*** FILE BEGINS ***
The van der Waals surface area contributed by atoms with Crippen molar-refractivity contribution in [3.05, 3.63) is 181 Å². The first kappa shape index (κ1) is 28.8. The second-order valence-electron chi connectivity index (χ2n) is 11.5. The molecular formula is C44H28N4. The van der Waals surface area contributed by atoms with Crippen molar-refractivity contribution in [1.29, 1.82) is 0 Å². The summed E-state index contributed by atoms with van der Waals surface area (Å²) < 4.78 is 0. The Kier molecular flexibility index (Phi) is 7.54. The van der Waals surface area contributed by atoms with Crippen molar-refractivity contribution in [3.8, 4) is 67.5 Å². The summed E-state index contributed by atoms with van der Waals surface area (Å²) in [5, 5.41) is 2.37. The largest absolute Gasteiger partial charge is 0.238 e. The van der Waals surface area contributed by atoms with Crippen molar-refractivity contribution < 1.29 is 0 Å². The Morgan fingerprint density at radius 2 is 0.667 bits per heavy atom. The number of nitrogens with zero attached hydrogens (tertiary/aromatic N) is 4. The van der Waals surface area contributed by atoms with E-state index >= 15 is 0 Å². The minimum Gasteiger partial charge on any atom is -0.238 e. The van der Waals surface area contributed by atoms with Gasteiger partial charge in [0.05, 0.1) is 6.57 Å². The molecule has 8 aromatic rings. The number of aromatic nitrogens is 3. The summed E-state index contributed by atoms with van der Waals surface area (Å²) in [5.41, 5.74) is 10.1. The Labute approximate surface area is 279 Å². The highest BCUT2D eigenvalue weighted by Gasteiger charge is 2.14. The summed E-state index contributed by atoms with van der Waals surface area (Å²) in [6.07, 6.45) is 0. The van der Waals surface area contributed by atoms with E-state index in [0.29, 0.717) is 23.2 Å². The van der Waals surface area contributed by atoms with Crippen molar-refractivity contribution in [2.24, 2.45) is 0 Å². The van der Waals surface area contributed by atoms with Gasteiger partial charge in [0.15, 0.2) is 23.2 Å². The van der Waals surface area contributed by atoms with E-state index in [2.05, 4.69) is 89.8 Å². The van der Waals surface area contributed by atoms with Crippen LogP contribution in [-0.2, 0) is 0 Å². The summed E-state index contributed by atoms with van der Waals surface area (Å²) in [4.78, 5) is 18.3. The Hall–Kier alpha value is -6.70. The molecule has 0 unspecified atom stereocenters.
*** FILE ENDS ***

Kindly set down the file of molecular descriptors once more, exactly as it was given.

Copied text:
The van der Waals surface area contributed by atoms with Crippen molar-refractivity contribution in [3.05, 3.63) is 181 Å². The first kappa shape index (κ1) is 28.8. The second-order valence-electron chi connectivity index (χ2n) is 11.5. The molecular formula is C44H28N4. The van der Waals surface area contributed by atoms with Crippen molar-refractivity contribution in [1.29, 1.82) is 0 Å². The summed E-state index contributed by atoms with van der Waals surface area (Å²) < 4.78 is 0. The Kier molecular flexibility index (Phi) is 7.54. The van der Waals surface area contributed by atoms with Crippen molar-refractivity contribution in [3.8, 4) is 67.5 Å². The summed E-state index contributed by atoms with van der Waals surface area (Å²) in [5, 5.41) is 2.37. The largest absolute Gasteiger partial charge is 0.238 e. The van der Waals surface area contributed by atoms with Crippen molar-refractivity contribution < 1.29 is 0 Å². The Morgan fingerprint density at radius 2 is 0.667 bits per heavy atom. The number of nitrogens with zero attached hydrogens (tertiary/aromatic N) is 4. The van der Waals surface area contributed by atoms with E-state index >= 15 is 0 Å². The minimum Gasteiger partial charge on any atom is -0.238 e. The van der Waals surface area contributed by atoms with Gasteiger partial charge in [0.05, 0.1) is 6.57 Å². The molecule has 8 aromatic rings. The number of aromatic nitrogens is 3. The summed E-state index contributed by atoms with van der Waals surface area (Å²) in [5.41, 5.74) is 10.1. The Labute approximate surface area is 279 Å². The highest BCUT2D eigenvalue weighted by Gasteiger charge is 2.14. The summed E-state index contributed by atoms with van der Waals surface area (Å²) in [6.07, 6.45) is 0. The van der Waals surface area contributed by atoms with E-state index in [0.29, 0.717) is 23.2 Å². The van der Waals surface area contributed by atoms with Crippen molar-refractivity contribution in [2.24, 2.45) is 0 Å². The van der Waals surface area contributed by atoms with Gasteiger partial charge in [0.15, 0.2) is 23.2 Å². The van der Waals surface area contributed by atoms with E-state index in [2.05, 4.69) is 89.8 Å². The van der Waals surface area contributed by atoms with Crippen LogP contribution in [-0.2, 0) is 0 Å². The summed E-state index contributed by atoms with van der Waals surface area (Å²) in [4.78, 5) is 18.3. The Hall–Kier alpha value is -6.70. The molecule has 0 unspecified atom stereocenters.